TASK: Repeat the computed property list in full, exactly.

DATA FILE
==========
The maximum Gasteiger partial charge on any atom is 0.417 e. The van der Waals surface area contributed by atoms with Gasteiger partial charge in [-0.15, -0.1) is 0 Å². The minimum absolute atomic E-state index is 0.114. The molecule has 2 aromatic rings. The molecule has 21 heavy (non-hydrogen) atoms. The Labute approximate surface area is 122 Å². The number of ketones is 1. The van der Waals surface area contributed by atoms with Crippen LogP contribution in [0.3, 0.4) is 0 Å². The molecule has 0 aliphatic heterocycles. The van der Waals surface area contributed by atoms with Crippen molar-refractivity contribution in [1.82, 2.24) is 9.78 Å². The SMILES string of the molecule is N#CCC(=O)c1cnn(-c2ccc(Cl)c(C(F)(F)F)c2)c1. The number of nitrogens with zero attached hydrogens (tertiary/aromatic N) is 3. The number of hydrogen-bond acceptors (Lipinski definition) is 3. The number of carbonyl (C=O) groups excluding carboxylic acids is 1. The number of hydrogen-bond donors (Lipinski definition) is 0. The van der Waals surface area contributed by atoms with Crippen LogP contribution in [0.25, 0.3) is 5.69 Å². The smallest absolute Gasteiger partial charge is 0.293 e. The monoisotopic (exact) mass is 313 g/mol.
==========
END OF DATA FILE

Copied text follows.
The maximum Gasteiger partial charge on any atom is 0.417 e. The van der Waals surface area contributed by atoms with Gasteiger partial charge in [-0.15, -0.1) is 0 Å². The minimum absolute atomic E-state index is 0.114. The molecule has 2 aromatic rings. The molecule has 21 heavy (non-hydrogen) atoms. The Labute approximate surface area is 122 Å². The number of ketones is 1. The van der Waals surface area contributed by atoms with Crippen LogP contribution in [0.3, 0.4) is 0 Å². The molecule has 0 aliphatic heterocycles. The van der Waals surface area contributed by atoms with Crippen molar-refractivity contribution in [1.82, 2.24) is 9.78 Å². The SMILES string of the molecule is N#CCC(=O)c1cnn(-c2ccc(Cl)c(C(F)(F)F)c2)c1. The number of nitrogens with zero attached hydrogens (tertiary/aromatic N) is 3. The number of hydrogen-bond acceptors (Lipinski definition) is 3. The number of carbonyl (C=O) groups excluding carboxylic acids is 1. The number of hydrogen-bond donors (Lipinski definition) is 0. The van der Waals surface area contributed by atoms with Crippen LogP contribution in [0.25, 0.3) is 5.69 Å². The smallest absolute Gasteiger partial charge is 0.293 e. The monoisotopic (exact) mass is 313 g/mol.